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Cautiously, advisory group weighs weddings for land in Virginia Beach’s agricultural reserve program

BY JOHN-HENRY DOUCETTE

VIRGINIA BEACH – The Virginia Beach Agriculture Advisory Commission is still discussing the possibility of adjusting allowed uses on properties enrolled in the city’s farmland preservation program to permit assemblies such as weddings — though no recommendation on the idea is expected to go forward anytime soon.

The agricultural reserve program, or ARP, which purchases development rights to keep land in use for farming, carries certain restrictions for those who enroll in it. Owners of land zoned for agriculture can obtain conditional use permits to allow assembly uses such as weddings and reunions, but such properties enrolled in the program are restricted from doing so.

Changing have been discussed over the past several months, and a Pungo farmer, Mike Cullipher, has sought the option to hold weddings on property enrolled in the ARP. State Del. Barry Knight, R-81st District, introduced a bill [HB 2364] during the recent General Assembly session to include weddings under the definition of agritourism, though the bill was defeated in February.

David Trimmer, the city’s agriculture director, said the bill’s reception included concern about enforcing such a change, and it was unlikely it would receive more more support if it came back next year.

The Independent News first reported the discussions in Virginia Beach in August, along with a request by another farm market on land in the ARP to sell Virginia beer and wine. The latter idea does not have support on the commission, and its members are proceeding cautiously about adjusting uses in the ARP.

Kay Wilson, the deputy city attorney for land use, briefed the commission about prior discussions and approaches to the issue during its meeting in April. Wilson said assemblies would need to be defined as an agricultural use by amending the ARP, so long as a conditional use permit was issued, and there could be restrictions.

“To do something in the ARP, it has to be an agricultural use,” Wilson said. “ … We’re just changing the definition of agricultural use for the ARP and adding in an assembly use.”

“It’s kind of the chicken and the egg kind of thing,” Cullipher said during the meeting. “You don’t know if something works until you have an opportunity to try it.”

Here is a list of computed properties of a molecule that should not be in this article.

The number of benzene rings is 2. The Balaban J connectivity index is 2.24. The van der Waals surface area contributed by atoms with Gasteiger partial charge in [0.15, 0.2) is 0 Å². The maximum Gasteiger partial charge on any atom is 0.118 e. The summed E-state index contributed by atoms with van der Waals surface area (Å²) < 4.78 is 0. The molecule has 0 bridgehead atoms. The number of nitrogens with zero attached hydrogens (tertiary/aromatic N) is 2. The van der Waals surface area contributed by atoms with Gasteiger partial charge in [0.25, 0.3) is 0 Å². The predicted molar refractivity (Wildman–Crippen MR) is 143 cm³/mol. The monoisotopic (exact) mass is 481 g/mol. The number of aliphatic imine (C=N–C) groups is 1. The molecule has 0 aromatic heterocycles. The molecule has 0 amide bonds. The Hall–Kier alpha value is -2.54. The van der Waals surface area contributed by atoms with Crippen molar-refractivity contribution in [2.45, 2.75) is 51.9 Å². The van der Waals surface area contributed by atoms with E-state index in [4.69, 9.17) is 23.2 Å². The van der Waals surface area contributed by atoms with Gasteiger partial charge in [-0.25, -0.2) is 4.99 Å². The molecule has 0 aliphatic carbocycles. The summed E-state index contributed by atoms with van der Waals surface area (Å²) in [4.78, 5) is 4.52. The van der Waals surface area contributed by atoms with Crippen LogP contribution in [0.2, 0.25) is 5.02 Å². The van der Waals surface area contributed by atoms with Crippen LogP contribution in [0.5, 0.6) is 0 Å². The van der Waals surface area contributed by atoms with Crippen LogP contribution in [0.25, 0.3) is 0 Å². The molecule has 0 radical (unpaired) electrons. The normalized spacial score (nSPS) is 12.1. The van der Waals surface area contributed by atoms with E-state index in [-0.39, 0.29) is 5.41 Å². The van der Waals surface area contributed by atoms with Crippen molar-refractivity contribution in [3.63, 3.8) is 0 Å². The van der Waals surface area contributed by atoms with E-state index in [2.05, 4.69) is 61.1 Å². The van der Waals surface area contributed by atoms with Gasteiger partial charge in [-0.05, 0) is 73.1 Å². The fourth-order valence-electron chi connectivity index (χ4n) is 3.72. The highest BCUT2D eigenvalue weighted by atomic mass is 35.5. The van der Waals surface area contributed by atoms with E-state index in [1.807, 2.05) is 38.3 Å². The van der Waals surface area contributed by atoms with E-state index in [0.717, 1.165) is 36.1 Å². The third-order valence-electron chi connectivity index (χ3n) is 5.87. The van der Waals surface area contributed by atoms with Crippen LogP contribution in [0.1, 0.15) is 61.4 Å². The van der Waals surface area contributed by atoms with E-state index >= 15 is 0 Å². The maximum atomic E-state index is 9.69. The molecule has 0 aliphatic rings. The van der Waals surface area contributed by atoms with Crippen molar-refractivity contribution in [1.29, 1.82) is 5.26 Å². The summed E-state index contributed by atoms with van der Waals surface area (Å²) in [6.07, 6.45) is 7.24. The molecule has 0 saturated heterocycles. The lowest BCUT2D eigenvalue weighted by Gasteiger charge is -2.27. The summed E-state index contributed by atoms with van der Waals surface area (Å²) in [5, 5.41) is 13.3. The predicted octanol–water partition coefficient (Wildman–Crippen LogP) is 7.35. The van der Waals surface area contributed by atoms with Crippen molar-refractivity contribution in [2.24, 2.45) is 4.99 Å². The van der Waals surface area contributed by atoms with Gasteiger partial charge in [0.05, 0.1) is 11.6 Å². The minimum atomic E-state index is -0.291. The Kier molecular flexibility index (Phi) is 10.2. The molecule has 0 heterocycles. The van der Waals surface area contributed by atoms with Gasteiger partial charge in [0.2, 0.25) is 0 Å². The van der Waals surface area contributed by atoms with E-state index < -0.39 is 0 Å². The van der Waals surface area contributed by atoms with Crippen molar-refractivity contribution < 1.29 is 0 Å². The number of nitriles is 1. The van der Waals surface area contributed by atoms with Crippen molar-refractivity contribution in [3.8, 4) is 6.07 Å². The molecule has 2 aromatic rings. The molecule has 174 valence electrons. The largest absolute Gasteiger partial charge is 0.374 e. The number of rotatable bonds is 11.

Cullipher said he’d like the chance to have options for ARP land that other agriculturally zoned landowners enjoy. He also said he’d like to see the city enforce standards if the idea ultimately goes through.

City Councilmember Barbara Henley and Planning Commission Don Horsley supported the idea of ensuring applicants are the owners of the property and run a “bona fide” farming operation. Both are farmers. 

“I really think we’re going to see more and more of these small parcels that are zoned agricultural coming in to do all kinds of things,” said Henley, who represents the Princess Anne District.

“It could get out of hand pretty quick,” Agriculture Commissioner Jason Dawley noted.

Other ideas discussed included acreage stipulations, and previous ideas suggested events be limited to 12 per year and 250 people per event, numbers also in Knight’s bill.

Discussion included whether an application for a conditional use permit for assembly uses could go before the commission so the body can make a recommendation to the Planning Commission and City Council.


© 2019 Pungo Publishing Co., LLC

The Independent News

One Comment

  1. Members of the agricultural f the agricultural advisory committee have land enrolled in the agricultural reserve program. This is a prime example of conflict of interest. Allowing themselves to have wedding venues is another conflict of interest. Competing with farmers that did not prosper from the ARP gives them an unfair advantage. Millionaires can offer wedding venues with less mark-up.

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